There are several robust augmentations that are used across the tlverse, including the use of an additional layer of cross-validation to avoid over-fitting bias (i.e., CV-TMLE) as well as approaches for more consistently estimating several parameters simultaneously (e.g., the points on a survival curve).

7.4.2 Statistical Inference

Since TMLE yields an asymptotically linear estimator, obtaining statistical inference is very convenient. Each TML estimator has a corresponding (efficient) influence function (often, “EIF”, for short) that describes the asymptotic distribution of the estimator. By using the estimated EIF, Wald-style inference (asymptotically correct confidence intervals) can be constructed simply by plugging into the form of the EIF our initial estimates \(\overline{Q}_n\) and \(g_n\), then computing the sample standard error.

The following sections describe both a simple and more detailed way of specifying and estimating a TMLE in the tlverse. In designing tmle3, we sought to replicate as closely as possible the very general estimation framework of TMLE, and so each theoretical object relevant to TMLE is encoded in a corresponding software object/method. First, we will present the simple application of tmle3 to the WASH Benefits example, and then go on to describe the underlying objects in greater detail.

7.5 Easy-Bake Example: tmle3 for ATE

We’ll illustrate the most basic use of TMLE using the WASH Benefits data introduced earlier and estimating an average treatment effect.

7.5.1 Load the Data

We’ll use the same WASH Benefits data as the earlier chapters:

washb_data <- fread(
  stringsAsFactors = TRUE

7.5.2 Define the variable roles

We’ll use the common \(W\) (covariates), \(A\) (treatment/intervention), \(Y\) (outcome) data structure. tmle3 needs to know what variables in the dataset correspond to each of these roles. We use a list of character vectors to tell it. We call this a “Node List” as it corresponds to the nodes in a Directed Acyclic Graph (DAG), a way of displaying causal relationships between variables.

node_list <- list(
  W = c(
    "month", "aged", "sex", "momage", "momedu",
    "momheight", "hfiacat", "Nlt18", "Ncomp", "watmin",
    "elec", "floor", "walls", "roof", "asset_wardrobe",
    "asset_table", "asset_chair", "asset_khat",
    "asset_chouki", "asset_tv", "asset_refrig",
    "asset_bike", "asset_moto", "asset_sewmach",
  A = "tr",
  Y = "whz"

7.5.3 Handle Missingness

Currently, missingness in tmle3 is handled in a fairly simple way:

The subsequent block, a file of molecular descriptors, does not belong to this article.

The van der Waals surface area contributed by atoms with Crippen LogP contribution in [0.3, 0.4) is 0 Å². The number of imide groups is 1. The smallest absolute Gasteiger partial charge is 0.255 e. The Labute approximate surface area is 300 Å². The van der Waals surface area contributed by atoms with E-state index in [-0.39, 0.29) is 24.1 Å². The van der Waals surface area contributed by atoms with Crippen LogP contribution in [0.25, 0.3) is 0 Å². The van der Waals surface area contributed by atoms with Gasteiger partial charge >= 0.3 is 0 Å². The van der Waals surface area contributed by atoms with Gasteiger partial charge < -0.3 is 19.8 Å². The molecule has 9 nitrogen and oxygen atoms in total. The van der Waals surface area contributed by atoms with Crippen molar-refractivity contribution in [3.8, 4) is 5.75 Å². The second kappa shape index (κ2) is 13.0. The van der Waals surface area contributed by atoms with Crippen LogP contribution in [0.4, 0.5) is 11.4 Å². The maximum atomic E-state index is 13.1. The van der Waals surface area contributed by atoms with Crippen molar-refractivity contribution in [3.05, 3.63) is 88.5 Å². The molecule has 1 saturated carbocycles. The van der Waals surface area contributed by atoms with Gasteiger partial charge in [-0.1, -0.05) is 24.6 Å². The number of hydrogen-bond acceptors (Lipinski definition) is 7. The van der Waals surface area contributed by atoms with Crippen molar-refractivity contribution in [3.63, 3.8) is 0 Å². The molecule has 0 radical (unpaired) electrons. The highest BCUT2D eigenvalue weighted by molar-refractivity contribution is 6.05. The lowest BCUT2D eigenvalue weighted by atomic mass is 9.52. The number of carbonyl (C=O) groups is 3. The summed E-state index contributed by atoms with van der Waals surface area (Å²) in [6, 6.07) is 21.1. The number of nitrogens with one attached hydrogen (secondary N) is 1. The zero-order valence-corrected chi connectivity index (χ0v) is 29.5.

• Missing covariates are median- (for continuous) or mode- (for discrete) imputed, and additional covariates indicating imputation are generated, just as described in the sl3 chapter.
  • Missing treatment variables are excluded – such observations are dropped.
  • Missing outcomes are efficiently handled by the automatic calculation (and incorporation into estimators) of inverse probability of censoring weights (IPCW); this is also known as IPCW-TMLE and may be thought of as a joint intervention to remove missingness and is analogous to the procedure used with classical inverse probability weighted estimators.

These steps are implemented in the process_missing function in tmle3:

processed <- process_missing(washb_data, node_list)
washb_data <- processed$data
node_list <- processed$node_list

7.5.4 Create a “Spec” Object

tmle3 is general, and allows most components of the TMLE procedure to be specified in a modular way. However, most users will not be interested in manually specifying all of these components. Therefore, tmle3 implements a tmle3_Spec object that bundles a set of components into a specification (“Spec”) that, with minimal additional detail, can be run to fit a TMLE.

We’ll start with using one of the specs, and then work our way down into the internals of tmle3.

ate_spec <- tmle_ATE(
  treatment_level = "Nutrition + WSH",
  control_level = "Control"

7.5.5 Define the learners

Currently, the only other thing a user must define are the sl3 learners used to estimate the relevant factors of the likelihood: Q and g.

This takes the form of a list of sl3 learners, one for each likelihood factor to be estimated with sl3:

# choose base learners
lrnr_mean <- make_learner(Lrnr_mean)
lrnr_rf <- make_learner(Lrnr_ranger)

# define metalearners appropriate to data types
ls_metalearner <- make_learner(Lrnr_nnls)
mn_metalearner <- make_learner(
  Lrnr_solnp, metalearner_linear_multinomial,
sl_Y <- Lrnr_sl$new(
  learners = list(lrnr_mean, lrnr_rf),
  metalearner = ls_metalearner
sl_A <- Lrnr_sl$new(
  learners = list(lrnr_mean, lrnr_rf),
  metalearner = mn_metalearner
learner_list <- list(A = sl_A, Y = sl_Y)

Here, we use a Super Learner as defined in the previous chapter. In the future, we plan to include reasonable defaults learners.

7.5.6 Fit the TMLE

We now have everything we need to fit the tmle using tmle3:

tmle_fit <- tmle3(ate_spec, washb_data, node_list, learner_list)
A tmle3_Fit that took 1 step(s)
   type                                    param  init_est tmle_est      se